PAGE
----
Summer McIntosh returns to competition after world record-breaking performances at national trials

A month after breaking two world records and another five world junior records at the national swim trials, Canadian phenom Summer McIntosh was back in race mode competing at the Atlanta Classic this weekend. 

16-year-old Canadian phenom working on individual medleys ahead of worlds in July

A female swims the backstroke leg of an individual medley competition.
Summer McIntosh, pictured during a FINA Swimming World Cup meet in Toronto last October, is expected to compete in the 200m and 400m individual medleys, the 200m and 400m free events and the 200m fly at this summer's world championships in Fukuoka, Japan. (Frank Gunn/The Canadian Press)

A month after breaking two world records and another five world junior records at the national swim trials, Canadian phenom Summer McIntosh was back in race mode competing at the Atlanta Classic this weekend. 

But unlike the trials at the Toronto Pan Am Sports Centre at the end of March and beginning of April where she stunned the swimming world with her remarkable performances, the focus shifted a little during this weekend's event — it was about getting in meaningful race reps in events she doesn't normally compete in but are a part of the medleys. 

McIntosh's head coach Brent Arckey explains to CBC Sports they wanted to hone in on the breast and backstrokes this weekend to improve her individual medleys — McIntosh broke Katinka Hosszú's seven-year world record in the 400-metre IM on April 1.

"She took a couple of days to take a deep breath, which was obviously much needed after all of that," Arckey said. 

"We went back to work and we've been working really hard. There are some little things we've been working on and we want to see how those are looking in a race situation. But really we're looking for race reps before we go back to a big block of work leading into the world championship."

WATCH | Relive McIntosh's 400m IM world record poolside with her family in the stands:

Experience Summer McIntosh's 2nd world record poolside, with her family in the stands

2 months ago
Duration 1:26
Canadian Summer McIntosh broke the world record in the 400m IM at the swim trials in Toronto, her second world record of the week.

'She's good at so many things'

McIntosh had a busy program throughout the weekend meet in Atlanta that began on Friday night. She started with the 100m breaststroke, posting a time of 1:10.77, which was just behind her personal best time in the event of 1:10.39.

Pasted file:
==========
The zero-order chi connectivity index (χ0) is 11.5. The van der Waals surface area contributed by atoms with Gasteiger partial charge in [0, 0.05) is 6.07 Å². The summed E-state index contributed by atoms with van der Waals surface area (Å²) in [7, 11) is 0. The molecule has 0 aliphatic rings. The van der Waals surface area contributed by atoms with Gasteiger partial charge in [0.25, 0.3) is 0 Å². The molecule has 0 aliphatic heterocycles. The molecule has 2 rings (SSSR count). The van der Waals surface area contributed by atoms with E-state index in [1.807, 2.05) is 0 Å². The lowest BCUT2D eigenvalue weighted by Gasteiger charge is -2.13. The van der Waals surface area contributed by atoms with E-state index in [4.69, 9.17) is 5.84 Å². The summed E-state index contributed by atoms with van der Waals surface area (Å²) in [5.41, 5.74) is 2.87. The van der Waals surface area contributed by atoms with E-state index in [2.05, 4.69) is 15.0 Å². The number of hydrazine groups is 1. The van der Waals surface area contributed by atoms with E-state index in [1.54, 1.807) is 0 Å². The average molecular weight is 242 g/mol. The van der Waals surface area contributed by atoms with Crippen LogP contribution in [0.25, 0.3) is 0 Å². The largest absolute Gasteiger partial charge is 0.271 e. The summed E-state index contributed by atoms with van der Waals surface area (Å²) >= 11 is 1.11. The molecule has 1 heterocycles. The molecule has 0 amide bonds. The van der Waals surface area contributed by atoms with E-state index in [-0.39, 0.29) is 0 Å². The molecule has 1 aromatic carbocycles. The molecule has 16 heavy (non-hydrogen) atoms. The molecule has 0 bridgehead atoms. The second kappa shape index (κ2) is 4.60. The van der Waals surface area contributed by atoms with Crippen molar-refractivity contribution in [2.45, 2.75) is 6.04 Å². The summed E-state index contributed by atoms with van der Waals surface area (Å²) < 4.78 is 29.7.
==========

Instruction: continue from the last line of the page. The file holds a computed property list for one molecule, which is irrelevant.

On the same night she then competed in the 100m fly, finishing second in a time of 57.86 — that is a personal best time in the event for McIntosh. 

"The best part about Summer is that she's good at so many things. And because the individual medley is such a focal point right now, we're working on all different aspects," Arckey said.

"She's pretty darn good in the off events. So for us it's continuing to develop the breast stroke and keep making some headway in certain lengths of the individual medley."

The Canadian teenager continues to train in Sarasota, Fla., with the Sharks club. 

"She loves to train and loves to race. And she's just having fun doing all of this. I'm just happy we can provide the environment for her to do it," Arckey said.

WATCH | Swimming trials offered glimpse into 'golden generation of swimming in Canada':

Swimming trials offered glimpse into 'golden generation of swimming in Canada'

2 months ago
Duration 2:06
CBC Sports' Devin Heroux recaps Canada's swimming trials, highlighted by Toronto teen Summer McIntosh, who broke 5 records in the pool.

With the clock ticking down to the world championships in Fukuoka, Japan this July, it's expected McIntosh will compete in the 200m and 400m individual medleys, the 200m and 400m free events and the 200m fly.

It's a heavy schedule and will be extremely demanding, especially with the potential of McIntosh also competing in the relays.

Arckey says that's part of why she competed in the 50m free, then 100m back and then immediately in the 200m breast on Saturday night in Atlanta, because it's a tough back-to-back double and valuable for training.